• Coming in an opposite spirit does not mean retreating and isolating yourself in a Christian bubble. The inflatable dude and I had something in common, and if he wouldn’t have sent me a little defensive by attacking the character of one of our student leaders, we may have had a deeper discussion regarding this. At the end of the day, neither of us like obscene lyrics. Part of his argument was that Jesus doesn’t approve of the song or inappropriate dancing. I agree that the lyrics are horrible; in fact, I said that two minutes before he confronted us. My approach is that horrible lyrics mean amplifying the prayer and the worship. His approach is that horrible lyrics necessitate evacuating the premise. I also agree that grinding is not the way to dance, but rather than not dance, I believe that we can dance as worship. I can see his argument, but I can’t see how it advances the Kingdom. I understand not supporting obscene music- I have very rarely invested money directly into purchasing songs or buying tickets for artists that are extremely crude. I understand not feeding the demand, but I don’t understand how it is wrong to call out the good and to show a different Spirit filled approach to the celebration.
  • Hypocrisy is dangerous, and so are assumptions. The guy was lecturing us while working for the company that employed the dj. So it’s not okay to dance at a free event because of the music, but it is okay to make a living by exposing people to that sort of entertainment?  Furthermore, he assumed that intentions of someone he didn’t know. The moral is that asking questions is way better than confronting someone with assumptions. A simple question “why are you dancing?” would have been a lot more conversation provoking than a correction.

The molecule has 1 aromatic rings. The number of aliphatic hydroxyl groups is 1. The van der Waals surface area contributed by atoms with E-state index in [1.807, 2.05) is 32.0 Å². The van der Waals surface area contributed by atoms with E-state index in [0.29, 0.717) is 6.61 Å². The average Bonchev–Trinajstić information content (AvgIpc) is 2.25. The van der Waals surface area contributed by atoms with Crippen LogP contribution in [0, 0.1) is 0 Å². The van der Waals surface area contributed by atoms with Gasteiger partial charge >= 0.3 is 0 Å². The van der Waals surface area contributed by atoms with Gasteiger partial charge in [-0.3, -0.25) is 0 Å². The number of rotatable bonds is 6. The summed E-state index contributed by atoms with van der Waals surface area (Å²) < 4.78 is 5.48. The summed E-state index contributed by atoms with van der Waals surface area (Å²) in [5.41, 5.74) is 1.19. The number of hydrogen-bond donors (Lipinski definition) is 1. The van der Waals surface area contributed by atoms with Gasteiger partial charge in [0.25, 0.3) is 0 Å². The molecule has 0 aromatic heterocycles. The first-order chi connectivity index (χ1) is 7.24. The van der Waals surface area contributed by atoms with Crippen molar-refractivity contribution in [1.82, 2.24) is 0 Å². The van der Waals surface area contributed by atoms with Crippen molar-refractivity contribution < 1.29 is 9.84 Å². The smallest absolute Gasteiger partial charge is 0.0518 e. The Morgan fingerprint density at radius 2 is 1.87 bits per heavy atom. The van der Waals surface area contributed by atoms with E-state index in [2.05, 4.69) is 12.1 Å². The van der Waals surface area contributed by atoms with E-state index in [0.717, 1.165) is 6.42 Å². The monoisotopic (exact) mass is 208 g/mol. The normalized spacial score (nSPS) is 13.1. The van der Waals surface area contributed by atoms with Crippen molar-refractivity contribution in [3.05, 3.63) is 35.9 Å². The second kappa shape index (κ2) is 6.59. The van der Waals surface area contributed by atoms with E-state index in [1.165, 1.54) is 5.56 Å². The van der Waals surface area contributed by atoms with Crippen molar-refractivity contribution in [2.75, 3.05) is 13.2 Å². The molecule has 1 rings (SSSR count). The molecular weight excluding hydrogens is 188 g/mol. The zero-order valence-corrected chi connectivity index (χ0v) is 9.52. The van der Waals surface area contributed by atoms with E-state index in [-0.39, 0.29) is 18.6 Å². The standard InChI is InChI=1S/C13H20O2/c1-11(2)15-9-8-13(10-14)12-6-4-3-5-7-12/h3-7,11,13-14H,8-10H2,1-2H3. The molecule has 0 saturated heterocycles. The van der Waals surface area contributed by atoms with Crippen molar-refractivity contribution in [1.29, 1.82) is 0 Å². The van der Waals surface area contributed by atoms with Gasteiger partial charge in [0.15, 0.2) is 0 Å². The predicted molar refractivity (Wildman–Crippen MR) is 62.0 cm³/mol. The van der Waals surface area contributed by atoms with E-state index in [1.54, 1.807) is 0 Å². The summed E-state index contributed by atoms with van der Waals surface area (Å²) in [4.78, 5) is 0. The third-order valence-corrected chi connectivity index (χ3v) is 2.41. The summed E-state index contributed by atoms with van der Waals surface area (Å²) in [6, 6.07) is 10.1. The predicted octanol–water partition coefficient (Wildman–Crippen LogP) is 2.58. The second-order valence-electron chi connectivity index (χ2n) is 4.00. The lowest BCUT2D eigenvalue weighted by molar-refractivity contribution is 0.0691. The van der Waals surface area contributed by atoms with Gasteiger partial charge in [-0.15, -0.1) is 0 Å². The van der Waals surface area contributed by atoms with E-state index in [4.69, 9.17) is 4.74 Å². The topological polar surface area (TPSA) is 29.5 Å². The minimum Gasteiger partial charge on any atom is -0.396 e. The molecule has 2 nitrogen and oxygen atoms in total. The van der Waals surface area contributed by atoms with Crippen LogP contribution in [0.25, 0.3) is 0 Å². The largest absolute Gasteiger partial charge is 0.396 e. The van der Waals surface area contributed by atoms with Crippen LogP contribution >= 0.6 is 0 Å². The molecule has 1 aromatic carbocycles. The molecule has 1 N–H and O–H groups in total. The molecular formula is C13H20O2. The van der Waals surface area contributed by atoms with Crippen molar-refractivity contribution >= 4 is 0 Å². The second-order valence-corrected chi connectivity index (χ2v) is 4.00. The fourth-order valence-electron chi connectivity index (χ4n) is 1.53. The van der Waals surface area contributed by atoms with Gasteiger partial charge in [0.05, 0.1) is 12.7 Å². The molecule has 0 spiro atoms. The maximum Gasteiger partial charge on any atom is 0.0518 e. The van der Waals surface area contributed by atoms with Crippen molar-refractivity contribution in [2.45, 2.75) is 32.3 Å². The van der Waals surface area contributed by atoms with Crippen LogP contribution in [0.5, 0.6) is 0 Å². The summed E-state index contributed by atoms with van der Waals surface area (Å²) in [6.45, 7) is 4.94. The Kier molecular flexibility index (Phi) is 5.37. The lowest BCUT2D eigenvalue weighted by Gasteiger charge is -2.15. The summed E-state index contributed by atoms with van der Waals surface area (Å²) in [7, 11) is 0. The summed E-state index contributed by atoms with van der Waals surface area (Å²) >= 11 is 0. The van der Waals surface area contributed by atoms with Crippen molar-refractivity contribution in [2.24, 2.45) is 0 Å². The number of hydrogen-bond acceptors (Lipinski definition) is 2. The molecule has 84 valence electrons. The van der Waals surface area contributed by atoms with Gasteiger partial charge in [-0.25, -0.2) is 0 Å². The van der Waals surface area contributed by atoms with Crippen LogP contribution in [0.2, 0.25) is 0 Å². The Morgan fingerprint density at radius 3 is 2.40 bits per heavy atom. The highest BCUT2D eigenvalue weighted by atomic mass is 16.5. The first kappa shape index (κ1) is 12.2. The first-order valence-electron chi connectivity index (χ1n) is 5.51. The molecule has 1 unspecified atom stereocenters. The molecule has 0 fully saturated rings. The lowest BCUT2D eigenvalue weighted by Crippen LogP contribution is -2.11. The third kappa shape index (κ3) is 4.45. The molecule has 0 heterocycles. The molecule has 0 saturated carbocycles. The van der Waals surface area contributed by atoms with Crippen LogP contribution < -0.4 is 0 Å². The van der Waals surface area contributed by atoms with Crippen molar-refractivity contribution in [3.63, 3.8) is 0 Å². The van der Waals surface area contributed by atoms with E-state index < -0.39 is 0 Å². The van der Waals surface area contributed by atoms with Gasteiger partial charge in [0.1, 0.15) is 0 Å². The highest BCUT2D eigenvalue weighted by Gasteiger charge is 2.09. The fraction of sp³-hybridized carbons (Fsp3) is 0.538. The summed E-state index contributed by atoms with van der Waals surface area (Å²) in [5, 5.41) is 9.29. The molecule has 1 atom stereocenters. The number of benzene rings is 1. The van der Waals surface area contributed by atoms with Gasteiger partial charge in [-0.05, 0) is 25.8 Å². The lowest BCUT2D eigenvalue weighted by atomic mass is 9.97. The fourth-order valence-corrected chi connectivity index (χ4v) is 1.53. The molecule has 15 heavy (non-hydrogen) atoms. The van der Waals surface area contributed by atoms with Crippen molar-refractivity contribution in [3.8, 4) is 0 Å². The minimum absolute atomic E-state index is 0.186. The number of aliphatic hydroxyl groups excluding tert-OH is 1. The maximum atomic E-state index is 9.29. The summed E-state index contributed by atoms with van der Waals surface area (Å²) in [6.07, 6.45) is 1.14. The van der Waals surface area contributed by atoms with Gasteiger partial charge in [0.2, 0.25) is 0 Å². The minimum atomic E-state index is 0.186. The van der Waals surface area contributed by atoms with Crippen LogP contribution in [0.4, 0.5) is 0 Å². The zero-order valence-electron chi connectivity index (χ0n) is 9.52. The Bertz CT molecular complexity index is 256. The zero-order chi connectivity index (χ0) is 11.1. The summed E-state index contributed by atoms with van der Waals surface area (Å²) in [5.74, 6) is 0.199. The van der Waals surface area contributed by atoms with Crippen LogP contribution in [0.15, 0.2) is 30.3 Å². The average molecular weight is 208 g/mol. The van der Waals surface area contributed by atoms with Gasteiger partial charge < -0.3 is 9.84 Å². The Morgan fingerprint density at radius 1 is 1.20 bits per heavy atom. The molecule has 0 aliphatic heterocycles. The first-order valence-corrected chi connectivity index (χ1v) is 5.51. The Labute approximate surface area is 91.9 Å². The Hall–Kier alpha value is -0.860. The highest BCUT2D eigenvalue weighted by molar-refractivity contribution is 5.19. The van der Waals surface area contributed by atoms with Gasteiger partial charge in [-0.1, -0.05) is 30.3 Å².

A final thought, I think it is important for me to mention and to admit that I personally could have handled the conversation a little better. In retrospect, I think I would have done a better job simply saying that I thought there was a bit of a misunderstanding and moving onward. I should have thanked him for his concern, briefly shared why I didn’t think dancing was a problem when he asked, reiterated that I loved Jesus, and just moved on with a blessing and a smile.

Overall, I am grateful the conversation. And, grateful that I serve a creative God that loves music and dancing and fun. My prayer is that God will continue to push me outside of my comfort zone- in ways like starting a dance party- to help invite others into the celebration of knowing the hope of Christ.

Window (4): Scripture- כבשים

Or more accurately titled: “why there is now a tattoo of a Hebrew word for sheep on my right wrist.”
Everyone keeps asking me why I got the tattoo, and I promised an elegant explanation on my blog.  While this may not be as elegant as I had hoped, here is an explanation.
The imagery behind the word “sheep” in scripture really captivated me. It started when a mentor of mine prophesied the verse Luke 12:32 over my life: “Do not worry little flock, your father has gladly chosen to give you the Kingdom.”
Fittingly enough this verse in scripture and the use of the sheep imagery have been windows to my soul: I found myself wrestling with the question of what it meant to be a part of God’s flock. Why shouldn’t I worry? What does it mean that I am given the Kingdom? If the word is plural, does this apply to me personally or the body of Christ collectively or both?